5 Things to Know About the Stimulus-Era Job Market . . . The stimulus has Americans mostly confused. Here’s what you need to know
Near the start of the nearly 1,100-page stimulus bill is its statement of purpose, and its first purpose is jobs, as in «to preserve and create jobs and promote economic recovery.» With a price tag of nearly $800 billion, the ambitions for job creation and recovery over the next two years are huge. The president has signed it into law, but we still haven’t heard a giant swoosh of relieved exhales from the 11.6 million Americans who are out of work and looking for jobs. Instead, when it comes to the stimulus package, confusion reigns.
On Yahoo Answers, a free public forum for posting questions and answers, hundreds of questions relate to the stimulus and its effect on the job market. One contributor asks: «Is there anything in the stimulus package that is not wasteful spending and will create jobs?» Now that the stimulus is beginning to be implemented, it’s worth understanding just what this package is intended to do for employment. Here are five things to know about its intended effects on the job market over the next two years:
Every sector should grow: When economists Jared Bernstein and Christina Romer came up with the widely-used estimate of 3 to 4 million jobs that would be created or maintained by the stimulus, they used the rule of thumb that a 1 percent jump in GDP would correspond to a 1 million jobs jump in employment. Of the 3.7 million jobs estimated to be created or retained, you’ve probably heard the most about construction and healthcare jobs. But when jobs are created in those sectors, jobs are also created indirectly in other sectors. Businesses can spend, and workers can pay for things like hotel rooms, clothing and furniture. So, even the infrastructure portion of the bill should indirectly benefit the other sectors, like hospitality and retail.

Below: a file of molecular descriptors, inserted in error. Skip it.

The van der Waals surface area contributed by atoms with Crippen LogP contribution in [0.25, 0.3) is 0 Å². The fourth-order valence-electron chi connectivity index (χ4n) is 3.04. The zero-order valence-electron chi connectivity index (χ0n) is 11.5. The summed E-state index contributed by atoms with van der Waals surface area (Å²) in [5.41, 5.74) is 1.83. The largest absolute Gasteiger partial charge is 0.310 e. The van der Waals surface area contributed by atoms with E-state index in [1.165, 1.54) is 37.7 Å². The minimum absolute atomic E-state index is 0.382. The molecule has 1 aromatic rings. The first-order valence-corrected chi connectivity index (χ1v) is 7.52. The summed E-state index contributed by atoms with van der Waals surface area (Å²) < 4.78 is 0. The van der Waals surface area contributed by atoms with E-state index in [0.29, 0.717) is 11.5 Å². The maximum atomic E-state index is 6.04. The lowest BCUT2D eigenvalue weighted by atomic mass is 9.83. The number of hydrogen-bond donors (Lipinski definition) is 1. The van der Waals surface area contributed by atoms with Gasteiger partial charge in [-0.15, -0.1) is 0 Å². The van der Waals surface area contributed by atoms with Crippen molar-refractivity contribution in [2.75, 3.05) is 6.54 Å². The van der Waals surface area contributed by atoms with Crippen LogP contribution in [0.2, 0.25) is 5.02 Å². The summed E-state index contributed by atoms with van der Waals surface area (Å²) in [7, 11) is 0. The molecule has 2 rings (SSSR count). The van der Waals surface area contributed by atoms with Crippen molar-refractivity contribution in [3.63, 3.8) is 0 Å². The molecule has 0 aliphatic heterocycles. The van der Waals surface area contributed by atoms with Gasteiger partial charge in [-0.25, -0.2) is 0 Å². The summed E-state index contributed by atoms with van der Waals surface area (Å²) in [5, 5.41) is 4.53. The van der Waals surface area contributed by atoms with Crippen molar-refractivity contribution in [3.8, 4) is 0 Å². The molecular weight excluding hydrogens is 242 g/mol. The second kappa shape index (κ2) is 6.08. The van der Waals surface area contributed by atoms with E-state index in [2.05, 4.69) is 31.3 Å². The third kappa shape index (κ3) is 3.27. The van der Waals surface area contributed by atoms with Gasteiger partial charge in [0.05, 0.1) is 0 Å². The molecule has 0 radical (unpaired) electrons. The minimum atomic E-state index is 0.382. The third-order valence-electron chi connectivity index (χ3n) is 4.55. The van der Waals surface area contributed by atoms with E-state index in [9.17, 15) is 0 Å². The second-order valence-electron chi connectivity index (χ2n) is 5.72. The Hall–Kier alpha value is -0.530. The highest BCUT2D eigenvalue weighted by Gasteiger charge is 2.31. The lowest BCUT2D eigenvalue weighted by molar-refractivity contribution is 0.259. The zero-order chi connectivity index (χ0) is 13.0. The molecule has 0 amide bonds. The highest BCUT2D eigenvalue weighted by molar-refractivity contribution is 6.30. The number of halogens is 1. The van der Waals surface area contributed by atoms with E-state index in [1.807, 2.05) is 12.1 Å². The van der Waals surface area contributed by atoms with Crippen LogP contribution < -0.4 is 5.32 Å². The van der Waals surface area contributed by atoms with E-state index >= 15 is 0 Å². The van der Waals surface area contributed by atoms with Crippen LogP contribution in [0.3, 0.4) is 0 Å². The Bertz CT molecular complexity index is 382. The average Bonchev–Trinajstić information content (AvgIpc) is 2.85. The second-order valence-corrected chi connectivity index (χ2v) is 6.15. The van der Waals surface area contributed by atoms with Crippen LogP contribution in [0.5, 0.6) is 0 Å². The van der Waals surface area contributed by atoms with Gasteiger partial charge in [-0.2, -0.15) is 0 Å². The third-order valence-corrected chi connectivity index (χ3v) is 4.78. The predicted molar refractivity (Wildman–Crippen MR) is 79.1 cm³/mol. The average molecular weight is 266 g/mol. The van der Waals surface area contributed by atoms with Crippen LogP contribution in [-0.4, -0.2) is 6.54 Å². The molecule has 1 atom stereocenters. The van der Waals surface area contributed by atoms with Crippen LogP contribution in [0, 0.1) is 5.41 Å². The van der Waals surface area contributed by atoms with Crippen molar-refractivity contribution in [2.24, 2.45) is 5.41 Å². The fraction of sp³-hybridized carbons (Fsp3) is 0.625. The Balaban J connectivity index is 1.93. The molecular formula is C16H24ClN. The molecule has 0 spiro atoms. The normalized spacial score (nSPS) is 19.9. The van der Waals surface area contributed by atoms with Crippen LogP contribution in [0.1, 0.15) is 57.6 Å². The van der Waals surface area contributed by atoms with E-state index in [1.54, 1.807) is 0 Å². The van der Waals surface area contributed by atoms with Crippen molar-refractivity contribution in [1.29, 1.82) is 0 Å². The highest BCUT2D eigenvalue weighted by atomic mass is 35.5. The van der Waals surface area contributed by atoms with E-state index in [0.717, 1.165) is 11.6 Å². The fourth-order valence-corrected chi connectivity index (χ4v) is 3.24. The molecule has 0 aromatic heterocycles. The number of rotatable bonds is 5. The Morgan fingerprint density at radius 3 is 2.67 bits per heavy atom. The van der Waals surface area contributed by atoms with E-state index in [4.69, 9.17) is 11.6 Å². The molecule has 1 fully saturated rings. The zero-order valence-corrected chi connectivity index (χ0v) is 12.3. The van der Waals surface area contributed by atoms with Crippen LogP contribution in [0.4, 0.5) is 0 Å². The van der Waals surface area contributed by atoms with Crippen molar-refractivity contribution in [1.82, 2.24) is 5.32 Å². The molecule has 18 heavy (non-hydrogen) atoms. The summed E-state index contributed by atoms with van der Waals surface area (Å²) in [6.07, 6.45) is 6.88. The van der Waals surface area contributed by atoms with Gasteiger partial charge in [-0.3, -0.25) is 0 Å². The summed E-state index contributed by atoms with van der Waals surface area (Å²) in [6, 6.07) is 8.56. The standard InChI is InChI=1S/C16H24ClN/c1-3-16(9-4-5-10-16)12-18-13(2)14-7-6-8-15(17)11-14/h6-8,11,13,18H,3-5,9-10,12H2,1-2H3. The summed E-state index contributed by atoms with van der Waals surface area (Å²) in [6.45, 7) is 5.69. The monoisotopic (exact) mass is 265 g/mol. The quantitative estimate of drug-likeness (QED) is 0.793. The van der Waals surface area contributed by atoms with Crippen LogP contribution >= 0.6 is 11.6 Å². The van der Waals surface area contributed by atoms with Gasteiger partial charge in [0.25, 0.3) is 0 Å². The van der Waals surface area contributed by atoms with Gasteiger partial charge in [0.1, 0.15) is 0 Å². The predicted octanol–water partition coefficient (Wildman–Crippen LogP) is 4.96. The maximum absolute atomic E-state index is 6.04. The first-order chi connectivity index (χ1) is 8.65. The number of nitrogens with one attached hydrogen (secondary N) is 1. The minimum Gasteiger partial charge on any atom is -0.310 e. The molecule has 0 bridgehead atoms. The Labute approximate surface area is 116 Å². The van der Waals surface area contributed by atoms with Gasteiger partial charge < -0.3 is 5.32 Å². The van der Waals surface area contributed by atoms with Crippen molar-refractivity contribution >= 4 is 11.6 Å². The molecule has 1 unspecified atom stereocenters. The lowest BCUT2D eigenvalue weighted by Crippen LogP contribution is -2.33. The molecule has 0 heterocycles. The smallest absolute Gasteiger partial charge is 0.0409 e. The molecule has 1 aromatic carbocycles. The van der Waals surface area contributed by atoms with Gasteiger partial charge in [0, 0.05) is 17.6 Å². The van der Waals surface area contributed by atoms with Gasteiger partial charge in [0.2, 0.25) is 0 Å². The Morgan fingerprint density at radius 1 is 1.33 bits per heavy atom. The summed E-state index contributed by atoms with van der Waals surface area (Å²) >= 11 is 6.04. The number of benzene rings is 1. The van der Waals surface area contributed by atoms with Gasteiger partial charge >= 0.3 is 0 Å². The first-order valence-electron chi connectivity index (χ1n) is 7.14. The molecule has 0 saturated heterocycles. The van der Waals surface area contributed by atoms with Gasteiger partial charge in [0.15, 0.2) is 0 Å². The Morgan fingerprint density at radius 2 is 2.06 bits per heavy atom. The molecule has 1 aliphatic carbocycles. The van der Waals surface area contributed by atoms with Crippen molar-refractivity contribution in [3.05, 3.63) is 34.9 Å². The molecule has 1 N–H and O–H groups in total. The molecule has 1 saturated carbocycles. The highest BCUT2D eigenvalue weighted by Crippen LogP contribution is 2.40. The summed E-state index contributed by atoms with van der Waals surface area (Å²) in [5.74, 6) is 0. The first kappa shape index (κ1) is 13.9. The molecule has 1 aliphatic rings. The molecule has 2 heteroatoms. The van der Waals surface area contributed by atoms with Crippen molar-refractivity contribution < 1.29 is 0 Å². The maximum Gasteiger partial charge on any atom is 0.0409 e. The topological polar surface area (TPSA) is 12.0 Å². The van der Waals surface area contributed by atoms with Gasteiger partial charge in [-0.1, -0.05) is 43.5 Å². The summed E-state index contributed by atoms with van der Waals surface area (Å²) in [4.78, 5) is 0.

Union workers will benefit: This bill provides money to repave highways and reinforce bridges, as well as money that could be used to build wind turbines and renovate schools. Even the Environmental Protection Agency gets money to build green visitor centers at national parks and refuges. Those projects all mean work for occupations that have an above-average rate of unionization.
There will be white-collar work, too: Laurence Shatkin, a career expert who’s authored multiple occupational guides, notes that one of the principles of the stimulus is that it’s intended to create 90 percent of jobs in the private sector, as well as create jobs at all levels of the occupational strata. Even portions of the bill that would seem blue-collar heavy will offer variety, Shatkin says. For example, infrastructure spending will mean work for civil engineers and urban planners, as well as construction workers.
The unemployed will get help: While bent on job creation, the bill also provides relief for the unemployed. The stimulus pushes the unemployment benefits extension through the end of year, as well as boosts benefit payments by $25 a week. It also offers a tax deduction—taxpayers won’t have to pay federal income tax on the first $2,400 they earn in unemployment benefits in 2009. About $25 billion is allocated to subsidizing 65 percent of COBRA insurance for unemployed workers as long as nine months. COBRA is a program that allows workers who have lost their jobs to maintain their health insurance by paying a hefty 102 percent of their premium.
This sort of relief is also stimulative, as the money spent on unemployment benefits has a high multiplier effect, Shatkin points out. Unemployment checks tend to be spent immediately, rather than saved, and many economists view that relief as an especially efficient economic stimulus.
It aims to get consumers spending again: Joanie Ruge, a senior vice president at Adecco, says the company is optimistic about the stimulus plan’s effects on the job market, and is projecting that the job losses will slow mid-year. «We do think the economy right now really needs a jolt,» Ruge says. «We need something to get consumer confidence back up.» The U.S. economy is locked in an ugly cycle of weak consumer spending, which slashes revenue for companies, forcing them to layoff workers, who then stop spending, and on it goes. Luring consumers back with tax credits is part of the formula for recovery and job creation.